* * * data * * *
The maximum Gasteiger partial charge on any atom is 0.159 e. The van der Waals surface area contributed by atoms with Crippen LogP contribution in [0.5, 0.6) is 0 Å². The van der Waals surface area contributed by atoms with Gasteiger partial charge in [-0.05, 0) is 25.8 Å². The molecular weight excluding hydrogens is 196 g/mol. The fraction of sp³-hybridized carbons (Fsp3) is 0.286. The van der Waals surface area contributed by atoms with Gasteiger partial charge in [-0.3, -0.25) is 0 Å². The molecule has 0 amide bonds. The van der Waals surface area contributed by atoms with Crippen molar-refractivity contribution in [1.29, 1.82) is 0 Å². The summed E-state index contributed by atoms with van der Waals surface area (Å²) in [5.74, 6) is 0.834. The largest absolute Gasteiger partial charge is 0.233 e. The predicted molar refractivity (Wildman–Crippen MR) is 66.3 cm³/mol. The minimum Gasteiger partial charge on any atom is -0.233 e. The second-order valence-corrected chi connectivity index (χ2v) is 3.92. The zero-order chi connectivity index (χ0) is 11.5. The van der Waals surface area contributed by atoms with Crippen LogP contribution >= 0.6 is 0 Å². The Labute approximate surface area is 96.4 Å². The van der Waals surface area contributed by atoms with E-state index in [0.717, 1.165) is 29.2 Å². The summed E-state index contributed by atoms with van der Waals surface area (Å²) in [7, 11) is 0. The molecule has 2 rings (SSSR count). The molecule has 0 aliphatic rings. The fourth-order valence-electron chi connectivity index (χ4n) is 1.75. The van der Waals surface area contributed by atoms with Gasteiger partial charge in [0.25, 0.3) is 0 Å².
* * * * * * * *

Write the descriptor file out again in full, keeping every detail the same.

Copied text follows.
The maximum Gasteiger partial charge on any atom is 0.159 e. The van der Waals surface area contributed by atoms with Crippen LogP contribution in [0.5, 0.6) is 0 Å². The van der Waals surface area contributed by atoms with Gasteiger partial charge in [-0.05, 0) is 25.8 Å². The molecular weight excluding hydrogens is 196 g/mol. The fraction of sp³-hybridized carbons (Fsp3) is 0.286. The van der Waals surface area contributed by atoms with Gasteiger partial charge in [-0.3, -0.25) is 0 Å². The molecule has 0 amide bonds. The van der Waals surface area contributed by atoms with Crippen molar-refractivity contribution in [1.29, 1.82) is 0 Å². The summed E-state index contributed by atoms with van der Waals surface area (Å²) in [5.74, 6) is 0.834. The largest absolute Gasteiger partial charge is 0.233 e. The predicted molar refractivity (Wildman–Crippen MR) is 66.3 cm³/mol. The minimum Gasteiger partial charge on any atom is -0.233 e. The second-order valence-corrected chi connectivity index (χ2v) is 3.92. The zero-order chi connectivity index (χ0) is 11.5. The van der Waals surface area contributed by atoms with Crippen LogP contribution >= 0.6 is 0 Å². The Labute approximate surface area is 96.4 Å². The van der Waals surface area contributed by atoms with E-state index in [0.717, 1.165) is 29.2 Å². The summed E-state index contributed by atoms with van der Waals surface area (Å²) in [7, 11) is 0. The molecule has 2 rings (SSSR count). The molecule has 0 aliphatic rings. The fourth-order valence-electron chi connectivity index (χ4n) is 1.75. The van der Waals surface area contributed by atoms with Gasteiger partial charge in [0.25, 0.3) is 0 Å².